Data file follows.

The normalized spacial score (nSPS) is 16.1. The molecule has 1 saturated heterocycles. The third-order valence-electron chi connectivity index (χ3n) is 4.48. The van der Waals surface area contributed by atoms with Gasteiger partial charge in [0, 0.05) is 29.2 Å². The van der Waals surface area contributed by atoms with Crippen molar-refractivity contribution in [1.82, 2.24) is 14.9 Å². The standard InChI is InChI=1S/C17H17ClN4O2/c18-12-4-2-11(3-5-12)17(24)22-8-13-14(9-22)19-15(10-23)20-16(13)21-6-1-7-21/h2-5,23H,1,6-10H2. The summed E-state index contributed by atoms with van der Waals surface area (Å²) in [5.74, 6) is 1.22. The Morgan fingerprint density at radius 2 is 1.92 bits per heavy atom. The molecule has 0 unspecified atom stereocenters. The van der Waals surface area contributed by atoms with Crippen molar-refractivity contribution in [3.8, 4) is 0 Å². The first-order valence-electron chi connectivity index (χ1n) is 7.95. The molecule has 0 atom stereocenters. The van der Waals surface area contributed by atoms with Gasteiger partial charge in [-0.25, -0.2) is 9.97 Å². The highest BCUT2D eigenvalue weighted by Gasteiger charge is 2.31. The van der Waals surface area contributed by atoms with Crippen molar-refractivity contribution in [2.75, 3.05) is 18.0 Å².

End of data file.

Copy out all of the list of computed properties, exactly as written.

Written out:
The normalized spacial score (nSPS) is 16.1. The molecule has 1 saturated heterocycles. The third-order valence-electron chi connectivity index (χ3n) is 4.48. The van der Waals surface area contributed by atoms with Gasteiger partial charge in [0, 0.05) is 29.2 Å². The van der Waals surface area contributed by atoms with Crippen molar-refractivity contribution in [1.82, 2.24) is 14.9 Å². The standard InChI is InChI=1S/C17H17ClN4O2/c18-12-4-2-11(3-5-12)17(24)22-8-13-14(9-22)19-15(10-23)20-16(13)21-6-1-7-21/h2-5,23H,1,6-10H2. The summed E-state index contributed by atoms with van der Waals surface area (Å²) in [5.74, 6) is 1.22. The Morgan fingerprint density at radius 2 is 1.92 bits per heavy atom. The molecule has 0 unspecified atom stereocenters. The van der Waals surface area contributed by atoms with Crippen molar-refractivity contribution in [3.8, 4) is 0 Å². The first-order valence-electron chi connectivity index (χ1n) is 7.95. The molecule has 0 atom stereocenters. The van der Waals surface area contributed by atoms with Gasteiger partial charge in [-0.25, -0.2) is 9.97 Å². The highest BCUT2D eigenvalue weighted by Gasteiger charge is 2.31. The van der Waals surface area contributed by atoms with Crippen molar-refractivity contribution in [2.75, 3.05) is 18.0 Å².